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Most people use their washing machine hundreds of times throughout their life without ever knowing what goes on inside.

Sure, you may know about the washing machine door or washing machine tray. But, how does a washing machine work? What drives the agitator to switch directions?

Why is a washing machine heavy? How does it not leak water despite spinning the clothes so fast? What are the parts of a washing machine? 

Before we take apart the machine and explore each of the parts and what they do, let’s touch on how to use a machine correctly.

And if somebody has  jokingly sent you to this article - don't worry! In just a few minutes we'll give you enough facts to be an expert on washers and put that person to shame!

How To Use A Washing Machine

If you’ve spent any time in a launderette waiting for your clothes to be clean, you have a good idea of how the process works.

Before you begin to load your clothes, you must decide a few things:

  • How long (in minutes) you want the cycles to last based on how soiled your clothes are
  • How the machine should agitate – heavy, permanent press, knit, delicate, etc.
  • What water temperature you want for the rinse and wash cycles – hot/cold, warm/warm, warm/cold, or cold/cold)
  • How big is the load – extra-large, large, medium, or small

The Typical Cycle - In A Nutshell!

First, the drum fills with water after you start the washing machine. Then, the agitator stirs the clothes around.

The washer then drains the water after some time agitating, and most of the water is removed through fast spinning.

Next, it refills with water and agitates again to remove the soap.

Lastly, it drains through the washing machine waste pipe and spins again.

What's Inside A Washing Machine

If you have ever tried to move a washing machine, you know it is terribly heavy. That’s because there is at least one big block of concrete in there! 

The concrete is needed as a counterweight to the electric motor, which is just as heavy. The motor drives the gearbox, also quite hefty, which is attached to the steel inner tub. A washing machine has plenty of heavy components.

There are two steel tubs in a washing machine. The clothes are inserted into the inner drum. During the spin cycle, the water leaves through the perforated holes on the sides. There is usually an agitator in the middle of the tub.

inside a washing machine

All of the water is sealed in by the outer tub, which is bolted to the washer’s body. The inner drum must be installed in a way that allows it to move without hitting other machine parts since it shakes and vibrates during the wash cycle.

The gearbox is attached to a metal frame inside the appliance, and the inner drum is attached to the gearbox. The frame also holds the concrete weight and motor.

If one side of the frame moves down, the other side will move up thanks to a system of three pulleys. This supports the heavy components’ weight so that the entire machine doesn’t shake when they move.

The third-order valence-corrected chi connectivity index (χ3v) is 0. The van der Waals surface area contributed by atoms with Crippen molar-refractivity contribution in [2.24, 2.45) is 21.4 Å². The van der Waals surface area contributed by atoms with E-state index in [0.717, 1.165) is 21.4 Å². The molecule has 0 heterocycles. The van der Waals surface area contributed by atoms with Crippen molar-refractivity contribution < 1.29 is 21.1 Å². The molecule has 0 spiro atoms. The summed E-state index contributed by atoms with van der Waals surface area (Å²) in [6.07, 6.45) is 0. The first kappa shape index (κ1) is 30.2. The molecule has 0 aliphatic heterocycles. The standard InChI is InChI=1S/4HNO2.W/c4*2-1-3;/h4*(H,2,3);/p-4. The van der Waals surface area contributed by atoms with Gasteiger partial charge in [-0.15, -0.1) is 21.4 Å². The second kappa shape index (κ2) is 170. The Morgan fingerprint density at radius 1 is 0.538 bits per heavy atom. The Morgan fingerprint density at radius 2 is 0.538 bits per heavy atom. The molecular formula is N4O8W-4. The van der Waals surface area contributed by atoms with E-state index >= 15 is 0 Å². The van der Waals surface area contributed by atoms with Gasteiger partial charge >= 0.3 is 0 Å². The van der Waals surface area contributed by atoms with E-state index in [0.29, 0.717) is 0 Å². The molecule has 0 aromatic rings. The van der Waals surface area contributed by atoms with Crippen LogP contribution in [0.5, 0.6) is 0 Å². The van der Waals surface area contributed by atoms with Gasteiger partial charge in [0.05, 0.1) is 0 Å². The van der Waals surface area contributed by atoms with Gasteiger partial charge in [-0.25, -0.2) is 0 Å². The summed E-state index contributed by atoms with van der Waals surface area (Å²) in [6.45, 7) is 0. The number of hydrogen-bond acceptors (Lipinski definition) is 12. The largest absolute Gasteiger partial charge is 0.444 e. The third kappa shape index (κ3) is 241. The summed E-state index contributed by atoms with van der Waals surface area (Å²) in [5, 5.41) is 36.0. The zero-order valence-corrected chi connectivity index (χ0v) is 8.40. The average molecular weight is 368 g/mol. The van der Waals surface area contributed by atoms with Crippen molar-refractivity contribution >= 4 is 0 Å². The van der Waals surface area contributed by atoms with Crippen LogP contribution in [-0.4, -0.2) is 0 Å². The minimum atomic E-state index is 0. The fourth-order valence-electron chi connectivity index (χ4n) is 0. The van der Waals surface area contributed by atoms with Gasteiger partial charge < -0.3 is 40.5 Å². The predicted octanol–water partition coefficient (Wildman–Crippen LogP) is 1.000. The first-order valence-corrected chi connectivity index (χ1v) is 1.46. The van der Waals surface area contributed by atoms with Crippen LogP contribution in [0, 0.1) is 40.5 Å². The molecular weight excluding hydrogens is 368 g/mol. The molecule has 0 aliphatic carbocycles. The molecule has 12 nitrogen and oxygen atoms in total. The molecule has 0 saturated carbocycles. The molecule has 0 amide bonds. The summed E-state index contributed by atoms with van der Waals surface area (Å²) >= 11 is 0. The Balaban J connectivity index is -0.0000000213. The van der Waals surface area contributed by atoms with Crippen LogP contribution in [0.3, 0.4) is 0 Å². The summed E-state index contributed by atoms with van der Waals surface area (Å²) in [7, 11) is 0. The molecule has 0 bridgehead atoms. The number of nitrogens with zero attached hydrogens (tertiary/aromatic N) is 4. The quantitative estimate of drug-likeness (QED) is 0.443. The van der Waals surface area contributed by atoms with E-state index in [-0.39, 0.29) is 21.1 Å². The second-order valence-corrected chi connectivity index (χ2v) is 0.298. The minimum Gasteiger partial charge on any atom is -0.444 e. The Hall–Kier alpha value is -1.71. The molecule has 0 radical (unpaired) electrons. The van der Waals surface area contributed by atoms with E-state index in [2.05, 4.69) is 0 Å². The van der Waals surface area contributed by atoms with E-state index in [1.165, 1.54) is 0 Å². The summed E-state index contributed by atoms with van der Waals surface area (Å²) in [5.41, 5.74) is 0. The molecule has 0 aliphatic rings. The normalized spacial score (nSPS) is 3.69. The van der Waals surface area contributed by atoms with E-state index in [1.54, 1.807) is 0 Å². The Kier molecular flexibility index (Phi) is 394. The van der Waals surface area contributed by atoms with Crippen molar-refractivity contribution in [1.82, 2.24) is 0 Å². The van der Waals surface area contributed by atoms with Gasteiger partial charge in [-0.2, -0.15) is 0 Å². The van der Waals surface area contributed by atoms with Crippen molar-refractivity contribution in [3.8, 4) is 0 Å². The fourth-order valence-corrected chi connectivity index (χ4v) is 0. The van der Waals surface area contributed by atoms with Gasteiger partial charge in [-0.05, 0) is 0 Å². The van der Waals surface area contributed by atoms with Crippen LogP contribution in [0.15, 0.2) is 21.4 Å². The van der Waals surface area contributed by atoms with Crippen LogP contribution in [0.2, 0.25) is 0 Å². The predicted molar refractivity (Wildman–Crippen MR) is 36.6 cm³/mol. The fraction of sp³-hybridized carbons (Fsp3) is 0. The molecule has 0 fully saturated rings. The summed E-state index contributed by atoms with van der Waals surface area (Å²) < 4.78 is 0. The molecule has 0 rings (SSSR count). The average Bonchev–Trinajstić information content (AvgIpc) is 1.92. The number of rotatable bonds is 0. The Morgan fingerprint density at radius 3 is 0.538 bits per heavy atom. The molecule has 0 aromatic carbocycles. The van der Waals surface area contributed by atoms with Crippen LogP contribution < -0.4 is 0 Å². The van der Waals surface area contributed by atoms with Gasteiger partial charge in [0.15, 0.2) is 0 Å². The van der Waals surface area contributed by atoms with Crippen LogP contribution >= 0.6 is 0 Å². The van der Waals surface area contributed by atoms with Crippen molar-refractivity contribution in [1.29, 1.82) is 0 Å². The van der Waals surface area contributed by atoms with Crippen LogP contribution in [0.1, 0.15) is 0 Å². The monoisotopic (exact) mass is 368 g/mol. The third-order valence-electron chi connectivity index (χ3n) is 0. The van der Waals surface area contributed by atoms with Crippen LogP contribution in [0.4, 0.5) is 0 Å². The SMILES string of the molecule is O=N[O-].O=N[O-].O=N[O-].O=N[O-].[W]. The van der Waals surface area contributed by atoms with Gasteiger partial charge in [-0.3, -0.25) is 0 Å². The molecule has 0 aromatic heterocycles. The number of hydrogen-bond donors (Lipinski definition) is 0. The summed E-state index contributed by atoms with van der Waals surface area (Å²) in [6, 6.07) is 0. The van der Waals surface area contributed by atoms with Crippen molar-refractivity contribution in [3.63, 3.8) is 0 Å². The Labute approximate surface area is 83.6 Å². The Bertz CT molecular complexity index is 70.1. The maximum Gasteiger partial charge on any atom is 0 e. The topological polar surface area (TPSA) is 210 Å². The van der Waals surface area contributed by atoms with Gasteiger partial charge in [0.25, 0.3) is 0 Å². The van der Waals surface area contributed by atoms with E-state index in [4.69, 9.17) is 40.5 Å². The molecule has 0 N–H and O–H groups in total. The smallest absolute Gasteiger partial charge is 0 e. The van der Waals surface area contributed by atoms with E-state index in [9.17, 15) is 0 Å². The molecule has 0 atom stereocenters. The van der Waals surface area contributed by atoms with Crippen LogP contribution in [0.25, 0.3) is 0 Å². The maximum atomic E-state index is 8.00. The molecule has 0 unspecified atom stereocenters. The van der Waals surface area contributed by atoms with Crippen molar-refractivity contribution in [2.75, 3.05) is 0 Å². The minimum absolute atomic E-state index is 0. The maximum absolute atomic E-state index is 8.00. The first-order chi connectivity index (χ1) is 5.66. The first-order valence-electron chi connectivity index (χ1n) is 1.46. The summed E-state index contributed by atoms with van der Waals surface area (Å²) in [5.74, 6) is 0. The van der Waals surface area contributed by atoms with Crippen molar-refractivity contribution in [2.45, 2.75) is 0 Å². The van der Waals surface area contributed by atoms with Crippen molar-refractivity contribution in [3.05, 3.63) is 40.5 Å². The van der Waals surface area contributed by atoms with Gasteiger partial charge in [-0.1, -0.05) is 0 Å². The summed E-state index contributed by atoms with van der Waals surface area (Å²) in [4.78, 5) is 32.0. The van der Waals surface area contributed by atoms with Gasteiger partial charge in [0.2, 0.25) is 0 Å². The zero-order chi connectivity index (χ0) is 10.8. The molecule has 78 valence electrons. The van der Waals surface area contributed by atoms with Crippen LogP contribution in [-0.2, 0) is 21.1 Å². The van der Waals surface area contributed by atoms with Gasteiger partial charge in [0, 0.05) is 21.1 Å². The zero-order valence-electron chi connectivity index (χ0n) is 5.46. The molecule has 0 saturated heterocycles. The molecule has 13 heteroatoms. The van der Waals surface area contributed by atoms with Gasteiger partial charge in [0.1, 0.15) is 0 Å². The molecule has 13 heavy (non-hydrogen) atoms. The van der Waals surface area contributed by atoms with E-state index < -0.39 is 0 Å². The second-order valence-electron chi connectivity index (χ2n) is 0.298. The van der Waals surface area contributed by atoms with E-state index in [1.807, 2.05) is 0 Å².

A vibration damping system in the machine uses friction to absorb some of the vibration. A mechanism that is similar to a disc brake is in each of the four corners of the appliance. A spring squeezes two pads against a metal plate attached to the frame. 

This video is also very good for learning how a washing machine works.

Where Does The Water Come From?

A washer's plumbing fills the machine with the water temperatures of your choosing, recirculates the wash water from the bottom of the tub to the top during the wash cycle, and pumps water out through the drain during the spin cycle.

On the back, there are hookups for cold water and hot water lines. And, using hose connectors, both lines are hooked up to the solenoid valve’s body. Two valves feed into a single hose within the solenoid valve.

This is because either the cold valve, the hot valve, or both valves will open depending on the temperature selected and then feed into the single hose.

The Anti-Syphon Device

The water goes through an anti-syphon device before the hose releases it into the inner drum. The anti-syphon device keeps wash water out of the water supply lines, which could contaminate the water for an entire neighbourhood.

This plastic device allows air in through a big opening. Water shoots in from the washing machine hoses into the device, turns downward, and exit through the tube on the other end. The water is open to the atmosphere while inside the device. This makes it so any suction on the water supply line will only get air instead of sucking water in from the washer. Some models use washing machine non-return valves.

The washing machine also has an overflow port. This is connected to a pipe that dumps water onto the floor out of the bottom of the machine. This may seem like a bad idea, but the overflow port protects the motor from getting wet if the tub overflows.

Where Does The Water Go?

The pump is the main driver of the rest of the plumbing system. It is the part that drains the appliance and recirculates the water.

The pump actually consists of two separate pumps. The top pump recirculates the wash water and the bottom part of the pump goes to the drain line.

washing machine pump

Washing Machine Pump

The trick is knowing when to pump the water back into the tub and when to send it out the drain. The pump’s motor is able to reverse direction.

When the washing machine is draining the water during a spin cycle, it spins one way. Then, when the washer is recirculating the water during a wash cycle, it spins the other ways.